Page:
Using the oil drop technique, we studied the effects of colipase and bile salts on the rate of hydrolysis of soybean oil by human pancreatic lipase (HPL) as well as on the interfacial binding. Upon continuously recording the decrease in the interfacial tension with time, a 10-15 fold increase in the HPL activity was found to occur in the presence of colipase. The catalytic rate constants of hydrolysis measured at the oil drop surface were found to be of the same order of magnitude as those obtained with monomolecular films spread at the air-water interface. Biotin labelled HPL (HPL*) was used to determine the amount of adsorbed enzyme using an ELISA test. Less than 1% of the total amount of injected HPL* molecules was found to have adsorbed to the oil-water interface, and no significant effects of colipase on HPL* binding were observed. No significant changes in the hydrolysis rates or the binding of HPL* were detected in the presence of bile salts at concentrations ranging from below their critical micellar concentration (CMC), up to 100 uM. At the oil/water interface, in the absence or presence of bile salts below their CMC, it can be concluded that the colipase is a true lipase cofactor, i.e, it increases the enzyme turnover and does not affect the interfacial lipase adsorption.
Studies on Hormone-sensitive lipase (HSL) from the group of Dr. Cecilia Holm at Prof. Belfrage's laboratory:
The activation mechanism of hormone-sensitive lipase (HSL) upon phosphorylation has been studied Lipolytic activity in the adipose tissue is dramatically increased by the action of catecholamines. The mechanism underlying such activation is believed to be the phosphorylation of HSL by cAMP-dependent protein kinase. This phosphorylation triggers a 2-3 fold activation of the enzyme activity as measured in vitro with phospholipid-stabilized emulsions of triolein or cholesterol oleate. However, in vivo stimulation of adipose tissue with catecholamines results in a 20-50 fold activation of lipolysis. The reason for this discrepancy is not due to differences in the maximal lipolytic rate (which is similar in both systems), but rather in the artificially high basal activity (that of unphosphorylated HSL) obtained in vitro compared with the virtually zero lipolysis observed in the unstimulated adipocyte in vivo. One possible explanation for the discrepancy in the fold activation of HSL observed in vitro and in vivo is the disparate physical properties of the artificial and natural substrates. Based on this hypothesis, we have performed several experiments using the lipidic monomolecular film technique at Dr. Verger's laboratory, in order to investigate the behaviour of HSL towards different water-lipid interfaces. The results from the monolayer measurements can be summarized in the following conclusions: a) the interaction of HSL with the water/lipid interphase is greatly affected by the nature of this interphase. b) Phosphorylation of HSL enhances the interaction of the enzyme with less favored interphases (e.g., pure diglyceride monolayers in the lipidic monomolecular film), but no significant differences are observed between phosphorylated and non-phosphorylated HSL when interphases that are favorable for the binding of HSL (e.g. a mixed monolayer of dicaprin and phosphatidylcholine) are used to present the substrate.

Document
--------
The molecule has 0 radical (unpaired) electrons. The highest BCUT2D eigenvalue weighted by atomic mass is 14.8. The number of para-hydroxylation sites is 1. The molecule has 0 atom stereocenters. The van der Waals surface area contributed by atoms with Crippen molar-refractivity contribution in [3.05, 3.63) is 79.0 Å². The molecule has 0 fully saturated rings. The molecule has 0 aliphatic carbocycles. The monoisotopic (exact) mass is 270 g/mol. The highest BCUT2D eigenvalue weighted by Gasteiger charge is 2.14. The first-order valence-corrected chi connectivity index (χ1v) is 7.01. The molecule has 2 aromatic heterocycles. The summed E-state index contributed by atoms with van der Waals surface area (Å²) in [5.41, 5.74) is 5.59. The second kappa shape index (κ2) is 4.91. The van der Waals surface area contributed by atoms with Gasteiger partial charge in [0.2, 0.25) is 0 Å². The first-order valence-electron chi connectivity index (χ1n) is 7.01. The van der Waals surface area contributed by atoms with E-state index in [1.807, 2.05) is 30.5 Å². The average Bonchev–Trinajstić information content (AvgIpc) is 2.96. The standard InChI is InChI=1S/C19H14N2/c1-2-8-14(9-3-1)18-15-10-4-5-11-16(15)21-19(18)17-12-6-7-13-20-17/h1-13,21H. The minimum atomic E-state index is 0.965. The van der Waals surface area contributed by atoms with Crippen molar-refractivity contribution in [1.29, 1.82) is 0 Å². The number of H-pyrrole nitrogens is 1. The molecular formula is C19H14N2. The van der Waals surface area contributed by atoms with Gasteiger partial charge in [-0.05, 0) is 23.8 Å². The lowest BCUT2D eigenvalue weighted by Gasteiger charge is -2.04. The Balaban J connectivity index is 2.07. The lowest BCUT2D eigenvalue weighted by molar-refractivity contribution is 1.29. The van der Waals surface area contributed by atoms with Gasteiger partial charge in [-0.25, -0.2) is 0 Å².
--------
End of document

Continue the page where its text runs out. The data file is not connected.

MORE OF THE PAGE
The second aspect of our collaboration in the BIOTECH project is the production of recombinant human HSL, and fragments thereof, in order to fully characterize the enzyme and to elucidate its 3D structure by crystallographic means, in collaboration with the Dr. Cambillau and his colleagues in Marseille. A baculovirus/insect cell expression system for intact human HSL has been established, as well as a purification scheme, yielding homogenous recombinant HSL in milligram amounts. Several batches of protein have been purified, in different types of detergents. Attempts to crystallize HSL have been made in Dr. Cambillau's laboratory. No crystals have been obtained. One major problem is the limited solubility of HSL and its strict detergent requirement. In order to overcome the solubility problems of HSL, recombinant baculovirus for the testicular isoform of human HSL, containing an additional 300 amino acids (mostly hydrophilic) compared to the adipocyte isoform, has been generated, as well as recombinant baculovirus for the catalytic domain of human HSL (encoded by exons 4-9). The testicular isoform of HSL is expressed in a stable form and exhibits enzyme activity. The catalytic domain of HSL is expressed in a stable form, but exhibits neither lipase nor esterase activity. The reason for the latter is not known. Both the testicular isoform of HSL and the catalytic domain have been expressed with a His-tag, to facilitate the purification of these proteins, and purification schemes are presently being worked out.
Based on secondary structure comparisons with lipases of known crystal structure, we have recently constructed a three-dimensional model for the catalytic domain of HSL. The model reveals the topological organization of the catalytic domain, predicts the components of the catalytic triad and suggests a localization of the regulatory module, and provides an excellent tool for the design of molecular biology and crystallographic approaches to study the structural-function relationships of HSL. The proposed catalytic triad from the model has been confirmed by site-directed mutagenesis.